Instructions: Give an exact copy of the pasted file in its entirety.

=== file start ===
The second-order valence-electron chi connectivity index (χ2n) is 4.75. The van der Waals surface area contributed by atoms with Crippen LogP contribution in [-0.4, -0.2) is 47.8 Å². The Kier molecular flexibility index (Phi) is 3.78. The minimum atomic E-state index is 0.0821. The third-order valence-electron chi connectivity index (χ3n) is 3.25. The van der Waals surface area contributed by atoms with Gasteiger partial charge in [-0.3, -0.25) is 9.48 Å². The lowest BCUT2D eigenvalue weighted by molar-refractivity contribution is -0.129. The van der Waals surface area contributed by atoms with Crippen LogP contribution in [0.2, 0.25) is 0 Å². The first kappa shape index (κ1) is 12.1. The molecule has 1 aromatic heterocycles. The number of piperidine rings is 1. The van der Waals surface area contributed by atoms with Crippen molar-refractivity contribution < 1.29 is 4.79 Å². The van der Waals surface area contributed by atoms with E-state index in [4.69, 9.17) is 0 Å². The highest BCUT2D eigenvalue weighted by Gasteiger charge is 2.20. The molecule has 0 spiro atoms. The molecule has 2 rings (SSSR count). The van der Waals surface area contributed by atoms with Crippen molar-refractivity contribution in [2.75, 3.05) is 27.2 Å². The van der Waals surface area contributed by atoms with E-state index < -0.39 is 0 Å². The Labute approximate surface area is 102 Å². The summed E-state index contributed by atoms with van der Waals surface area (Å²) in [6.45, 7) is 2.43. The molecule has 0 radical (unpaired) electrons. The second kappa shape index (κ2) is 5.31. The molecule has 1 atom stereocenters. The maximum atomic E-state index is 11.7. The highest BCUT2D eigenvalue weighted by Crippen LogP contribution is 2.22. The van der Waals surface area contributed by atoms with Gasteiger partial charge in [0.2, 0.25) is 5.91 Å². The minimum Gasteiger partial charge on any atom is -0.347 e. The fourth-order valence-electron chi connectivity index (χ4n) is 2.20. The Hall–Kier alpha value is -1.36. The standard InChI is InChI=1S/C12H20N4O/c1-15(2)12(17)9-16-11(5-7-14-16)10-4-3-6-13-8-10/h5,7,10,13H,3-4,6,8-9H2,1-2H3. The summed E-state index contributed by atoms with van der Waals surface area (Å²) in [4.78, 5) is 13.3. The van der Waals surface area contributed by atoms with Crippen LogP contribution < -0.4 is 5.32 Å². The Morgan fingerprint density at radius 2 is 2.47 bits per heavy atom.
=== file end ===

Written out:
The second-order valence-electron chi connectivity index (χ2n) is 4.75. The van der Waals surface area contributed by atoms with Crippen LogP contribution in [-0.4, -0.2) is 47.8 Å². The Kier molecular flexibility index (Phi) is 3.78. The minimum atomic E-state index is 0.0821. The third-order valence-electron chi connectivity index (χ3n) is 3.25. The van der Waals surface area contributed by atoms with Gasteiger partial charge in [-0.3, -0.25) is 9.48 Å². The lowest BCUT2D eigenvalue weighted by molar-refractivity contribution is -0.129. The van der Waals surface area contributed by atoms with Crippen LogP contribution in [0.2, 0.25) is 0 Å². The first kappa shape index (κ1) is 12.1. The molecule has 1 aromatic heterocycles. The number of piperidine rings is 1. The van der Waals surface area contributed by atoms with Crippen molar-refractivity contribution < 1.29 is 4.79 Å². The van der Waals surface area contributed by atoms with E-state index in [4.69, 9.17) is 0 Å². The highest BCUT2D eigenvalue weighted by Gasteiger charge is 2.20. The molecule has 0 spiro atoms. The molecule has 2 rings (SSSR count). The van der Waals surface area contributed by atoms with Crippen molar-refractivity contribution in [2.75, 3.05) is 27.2 Å². The van der Waals surface area contributed by atoms with E-state index < -0.39 is 0 Å². The Labute approximate surface area is 102 Å². The summed E-state index contributed by atoms with van der Waals surface area (Å²) in [6.45, 7) is 2.43. The molecule has 0 radical (unpaired) electrons. The second kappa shape index (κ2) is 5.31. The molecule has 1 atom stereocenters. The maximum atomic E-state index is 11.7. The highest BCUT2D eigenvalue weighted by Crippen LogP contribution is 2.22. The van der Waals surface area contributed by atoms with Gasteiger partial charge in [0.2, 0.25) is 5.91 Å². The minimum Gasteiger partial charge on any atom is -0.347 e. The fourth-order valence-electron chi connectivity index (χ4n) is 2.20. The Hall–Kier alpha value is -1.36. The standard InChI is InChI=1S/C12H20N4O/c1-15(2)12(17)9-16-11(5-7-14-16)10-4-3-6-13-8-10/h5,7,10,13H,3-4,6,8-9H2,1-2H3. The summed E-state index contributed by atoms with van der Waals surface area (Å²) in [4.78, 5) is 13.3. The van der Waals surface area contributed by atoms with Crippen LogP contribution < -0.4 is 5.32 Å². The Morgan fingerprint density at radius 2 is 2.47 bits per heavy atom.